Thunderbird may refer to:

Computers and software


Food and drink






The word thunderbird has been used for:-

Musical Instruments

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The word thunderbird has been used for:-. If a tire wears out of shape, or gets flat-spotted, but has a reasonable amount of metal left, it can be turned on a wheel lathe to refinish it, reshaping it to the correct profile. Thunderbird may refer to:. Tires are reasonably thick, up to about an inch thick or more, giving plenty of room to wear. . Removing a tire is done in reverse - the tire is heated while on the wheel until it loosens. Gibson Thunderbird, a bass guitar manufactured by Gibson and Epiphone. When cold, friction between the tire and the wheel is such that the tire will not budge even under quite extreme forces.

Dromornithidae, the Giant-Goose of Australia. After placing it on the wheel, the tire is cooled, and it shrink fits onto the wheel. Phorusrhacidae, an extinct family of giant predatory flightless birds of South and Central America. As the tire heats, it expands, making it big enough to fit around the wheel. Thunderbird Products is the manufacturer of Formula Boats. Railroad workshops generally have special equipment to do so. The Royal Enfield Thunderbird is also a model of motorbike, 350cc manufactured by Royal Enfield in India. To fit a tire, it is heated up until it is glowing hot.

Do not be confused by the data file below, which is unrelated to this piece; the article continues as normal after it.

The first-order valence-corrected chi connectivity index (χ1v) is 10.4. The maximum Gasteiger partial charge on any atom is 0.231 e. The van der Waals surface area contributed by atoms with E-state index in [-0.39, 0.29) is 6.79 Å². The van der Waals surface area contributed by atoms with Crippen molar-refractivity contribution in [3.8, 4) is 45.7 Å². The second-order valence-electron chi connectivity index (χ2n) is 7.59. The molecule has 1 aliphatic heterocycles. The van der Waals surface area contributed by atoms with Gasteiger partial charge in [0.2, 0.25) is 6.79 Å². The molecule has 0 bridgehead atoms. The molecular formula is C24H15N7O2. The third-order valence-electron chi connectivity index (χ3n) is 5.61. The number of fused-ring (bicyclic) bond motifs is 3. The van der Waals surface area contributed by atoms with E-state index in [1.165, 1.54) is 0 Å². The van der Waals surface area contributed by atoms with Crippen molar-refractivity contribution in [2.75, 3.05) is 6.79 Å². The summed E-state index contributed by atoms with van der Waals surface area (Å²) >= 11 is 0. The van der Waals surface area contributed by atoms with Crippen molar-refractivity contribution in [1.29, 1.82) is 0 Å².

The Triumph Thunderbird is a model of motorbike. As with wagon wheels, the tire is held by an interference fit - it is made slightly smaller than the wheel on which it is supposed to fit. The Ford Thunderbird is a model of automobile. No obvious form of fastening is generally used to attach it. Thunderbird (train), a high-speed train in Japan. The tire is a hoop of steel that is fitted around the steel or iron wheel. The Albuquerque Thunderbirds are a team in the National Basketball Association Development League. Replacing a whole wheel because of a worn contact surface proves expensive, so the concept of fitting steel tires to train wheels came about.

The UBC Thunderbirds are a college hockey team near Vancouver, British Columbia. The friction so caused can heat the wheel (and rail) enough to cause permanent heat damage. The Hamilton Thunderbirds are a team in the amateur Intercounty Baseball League. Another, different form of damage to a train's wheels takes place if violent wheelslip occurs. The Seattle Thunderbirds are a Junior A hockey team in the Western Hockey League. Wear can also take place unevenly if wheels lock up under heavy braking, causing flat spots. Thunderbird - The Garvin School of International Management is a graduate school specializing in international management. The shape of a train wheel is designed and specified precisely for the best possible riding and cornering characteristics, and too much wear can alter that.